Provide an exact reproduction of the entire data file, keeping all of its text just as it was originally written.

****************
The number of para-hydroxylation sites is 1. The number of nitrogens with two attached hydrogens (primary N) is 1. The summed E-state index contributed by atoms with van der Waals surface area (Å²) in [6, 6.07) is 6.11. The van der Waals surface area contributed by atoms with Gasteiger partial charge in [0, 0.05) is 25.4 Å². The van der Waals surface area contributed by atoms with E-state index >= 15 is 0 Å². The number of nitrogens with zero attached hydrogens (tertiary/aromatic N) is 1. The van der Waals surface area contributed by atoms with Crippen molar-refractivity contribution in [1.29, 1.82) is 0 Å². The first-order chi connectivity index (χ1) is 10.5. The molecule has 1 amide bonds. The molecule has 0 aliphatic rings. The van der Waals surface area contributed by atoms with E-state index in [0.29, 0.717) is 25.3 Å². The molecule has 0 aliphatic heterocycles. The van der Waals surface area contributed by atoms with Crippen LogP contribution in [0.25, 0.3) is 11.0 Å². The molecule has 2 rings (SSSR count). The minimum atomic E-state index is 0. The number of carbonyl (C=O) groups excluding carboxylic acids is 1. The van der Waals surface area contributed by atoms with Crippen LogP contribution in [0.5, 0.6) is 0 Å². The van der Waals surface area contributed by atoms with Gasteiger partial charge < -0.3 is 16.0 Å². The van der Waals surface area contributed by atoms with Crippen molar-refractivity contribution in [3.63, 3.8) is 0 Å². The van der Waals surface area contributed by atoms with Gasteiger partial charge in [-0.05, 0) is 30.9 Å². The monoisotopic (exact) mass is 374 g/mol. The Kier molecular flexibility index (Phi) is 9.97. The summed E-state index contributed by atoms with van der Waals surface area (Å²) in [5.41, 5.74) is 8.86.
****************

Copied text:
The number of para-hydroxylation sites is 1. The number of nitrogens with two attached hydrogens (primary N) is 1. The summed E-state index contributed by atoms with van der Waals surface area (Å²) in [6, 6.07) is 6.11. The van der Waals surface area contributed by atoms with Gasteiger partial charge in [0, 0.05) is 25.4 Å². The van der Waals surface area contributed by atoms with E-state index >= 15 is 0 Å². The number of nitrogens with zero attached hydrogens (tertiary/aromatic N) is 1. The van der Waals surface area contributed by atoms with Crippen molar-refractivity contribution in [1.29, 1.82) is 0 Å². The first-order chi connectivity index (χ1) is 10.5. The molecule has 1 amide bonds. The molecule has 0 aliphatic rings. The van der Waals surface area contributed by atoms with E-state index in [0.29, 0.717) is 25.3 Å². The molecule has 0 aliphatic heterocycles. The van der Waals surface area contributed by atoms with Crippen LogP contribution in [0.25, 0.3) is 11.0 Å². The molecule has 2 rings (SSSR count). The minimum atomic E-state index is 0. The number of carbonyl (C=O) groups excluding carboxylic acids is 1. The van der Waals surface area contributed by atoms with Crippen LogP contribution in [0.5, 0.6) is 0 Å². The van der Waals surface area contributed by atoms with Gasteiger partial charge < -0.3 is 16.0 Å². The van der Waals surface area contributed by atoms with Crippen molar-refractivity contribution in [3.63, 3.8) is 0 Å². The van der Waals surface area contributed by atoms with Gasteiger partial charge in [-0.05, 0) is 30.9 Å². The monoisotopic (exact) mass is 374 g/mol. The Kier molecular flexibility index (Phi) is 9.97. The summed E-state index contributed by atoms with van der Waals surface area (Å²) in [5.41, 5.74) is 8.86.